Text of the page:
And by "it" I mean the previously mentioned article about the sexual assaulting cop. And, well... here's the thing...
Situation 1) Susie Creamcheese meets a guy at a bar, and flirts with him while wearing a diamond necklace, and later that night the man rips the jewelry off of her and runs off.
Situation 2) Susie is unconscious and some teenage boys film themselves stealing her diamond necklace, and later their parents describe the incident as "Oh well! Boys will be boys!"
Situation 3) Susie makes her living selling diamond necklaces, and then someone steals one of them
Situation 4) Susie has given away hundreds of diamond necklaces, and then someone takes one without her permission
Situation 5) Susie walks down the street late at night swathed in diamond jewelery and is mugged.
Situation 6) Susie has given a man one of her diamond necklaces once before, and he takes another, even though she said he couldn't have it.
Situation 7) Susie has fallen asleep in a man's hotel room while wearing a diamond necklace and he steals it
Situation 8) Susie is pulled over by a cop while wearing a diamond necklace and he steals it
Now, in any of these situations, is it justifiable for the person to steal Susie's necklace (which, by the way, has stopped looking like a word to me after typing it so many times)? No, of course not. Regardless of Susie's actions, or how she may or may not have "tempted" the thief, when taken to court, the case would be cut and dry- because of course, no one has the right to steal someone else's property.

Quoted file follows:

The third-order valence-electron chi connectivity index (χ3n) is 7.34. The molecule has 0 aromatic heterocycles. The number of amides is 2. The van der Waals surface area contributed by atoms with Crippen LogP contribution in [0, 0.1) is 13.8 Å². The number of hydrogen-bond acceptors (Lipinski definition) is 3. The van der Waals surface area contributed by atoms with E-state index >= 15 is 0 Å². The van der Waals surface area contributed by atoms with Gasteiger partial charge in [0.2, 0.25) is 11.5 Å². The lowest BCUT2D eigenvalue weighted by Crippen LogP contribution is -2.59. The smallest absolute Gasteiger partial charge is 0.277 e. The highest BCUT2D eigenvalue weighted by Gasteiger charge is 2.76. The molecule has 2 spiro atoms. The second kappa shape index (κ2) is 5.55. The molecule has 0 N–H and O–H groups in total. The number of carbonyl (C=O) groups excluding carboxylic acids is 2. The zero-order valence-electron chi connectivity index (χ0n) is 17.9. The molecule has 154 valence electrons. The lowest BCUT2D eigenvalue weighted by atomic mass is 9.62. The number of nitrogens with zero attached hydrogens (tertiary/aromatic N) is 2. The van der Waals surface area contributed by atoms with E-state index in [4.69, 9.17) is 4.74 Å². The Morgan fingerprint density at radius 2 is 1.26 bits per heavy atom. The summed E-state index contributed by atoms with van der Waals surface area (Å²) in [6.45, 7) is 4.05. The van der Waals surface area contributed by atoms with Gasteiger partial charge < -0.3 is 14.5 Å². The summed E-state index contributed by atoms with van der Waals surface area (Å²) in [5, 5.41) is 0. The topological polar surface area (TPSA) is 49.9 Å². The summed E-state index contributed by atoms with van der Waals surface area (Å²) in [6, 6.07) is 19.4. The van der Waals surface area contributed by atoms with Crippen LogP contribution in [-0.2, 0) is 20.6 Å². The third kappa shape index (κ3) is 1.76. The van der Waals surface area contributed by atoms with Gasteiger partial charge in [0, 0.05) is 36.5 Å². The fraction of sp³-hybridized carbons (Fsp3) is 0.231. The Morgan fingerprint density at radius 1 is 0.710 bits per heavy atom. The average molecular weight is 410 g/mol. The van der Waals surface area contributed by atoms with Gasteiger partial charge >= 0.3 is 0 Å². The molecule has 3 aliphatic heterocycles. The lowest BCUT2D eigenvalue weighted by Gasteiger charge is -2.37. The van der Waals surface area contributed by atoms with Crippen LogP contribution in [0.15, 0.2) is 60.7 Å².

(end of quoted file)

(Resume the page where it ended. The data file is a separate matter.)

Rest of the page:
And yet, these are all excuses used to justify rape and sexual assault. Are we then to assume that Susie's body is less her own property than a diamond necklace is? Apparently so. Because sex crimes are the only crimes where the victim is ever accused of being responsible for the crime. It seems these days that every rape or sexual assault reported in the media has been tinged with this whole "Jean Val Jean stealing a loaf of bread" vibe.
Why? Because in this society, a woman's sexuality is considered a brandished weapon- an attractive woman is a bombshell, a knock-out, a femme fatale. We allow men to see sexual assault and rape as self defense, as though a woman were thrusting a knife at their throat as opposed to simply wearing a short skirt, or being "overtly sexual." We allow the attackers to see themselves as victims rather than violent criminals. Like I said in the previous post, a tease is just a woman you think should fuck you but she disagrees.
Men often see women as being able to sleep with whomever they choose, while they are not. Seeing as how they are raised in a system of male privilege, this is a bitter pill to swallow. I cannot count the times I have had men in bars flip the fuck out at me because I was not interested in them, or "appropriately grateful" for their attention. In fact, just last week my roommate was viciously verbally assaulted by this creepy Superfans looking dude because she declined his repeated offers to sit on his lap.
While no one could be accused of inciting someone to steal one of their material posessions, regardless of what they do for a living, what they are wearing, or how attractive they are- victims of rape and sexual assault almost always are- and are also almost always assumed to be lying about their attack. Which is why these crimes go unreported the majority of the time. Sex crimes need to be treated the exact same way as other crimes are. Because no one is ever "asking for it."